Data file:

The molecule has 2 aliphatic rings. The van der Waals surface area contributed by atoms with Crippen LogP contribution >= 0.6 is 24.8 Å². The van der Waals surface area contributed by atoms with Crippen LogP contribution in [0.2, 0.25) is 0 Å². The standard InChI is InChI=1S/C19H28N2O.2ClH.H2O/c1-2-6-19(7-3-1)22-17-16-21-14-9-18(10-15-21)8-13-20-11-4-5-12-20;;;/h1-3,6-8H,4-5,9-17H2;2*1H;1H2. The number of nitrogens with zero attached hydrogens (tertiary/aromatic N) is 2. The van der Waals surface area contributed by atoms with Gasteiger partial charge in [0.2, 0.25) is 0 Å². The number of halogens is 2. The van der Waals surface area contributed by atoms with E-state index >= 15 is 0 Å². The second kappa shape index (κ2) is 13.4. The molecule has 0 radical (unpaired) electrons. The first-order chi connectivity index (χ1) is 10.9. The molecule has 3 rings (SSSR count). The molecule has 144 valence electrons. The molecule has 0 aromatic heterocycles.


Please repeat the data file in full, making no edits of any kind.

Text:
The molecule has 2 aliphatic rings. The van der Waals surface area contributed by atoms with Crippen LogP contribution >= 0.6 is 24.8 Å². The van der Waals surface area contributed by atoms with Crippen LogP contribution in [0.2, 0.25) is 0 Å². The standard InChI is InChI=1S/C19H28N2O.2ClH.H2O/c1-2-6-19(7-3-1)22-17-16-21-14-9-18(10-15-21)8-13-20-11-4-5-12-20;;;/h1-3,6-8H,4-5,9-17H2;2*1H;1H2. The number of nitrogens with zero attached hydrogens (tertiary/aromatic N) is 2. The van der Waals surface area contributed by atoms with Gasteiger partial charge in [0.2, 0.25) is 0 Å². The number of halogens is 2. The van der Waals surface area contributed by atoms with E-state index >= 15 is 0 Å². The second kappa shape index (κ2) is 13.4. The molecule has 0 radical (unpaired) electrons. The first-order chi connectivity index (χ1) is 10.9. The molecule has 3 rings (SSSR count). The molecule has 144 valence electrons. The molecule has 0 aromatic heterocycles.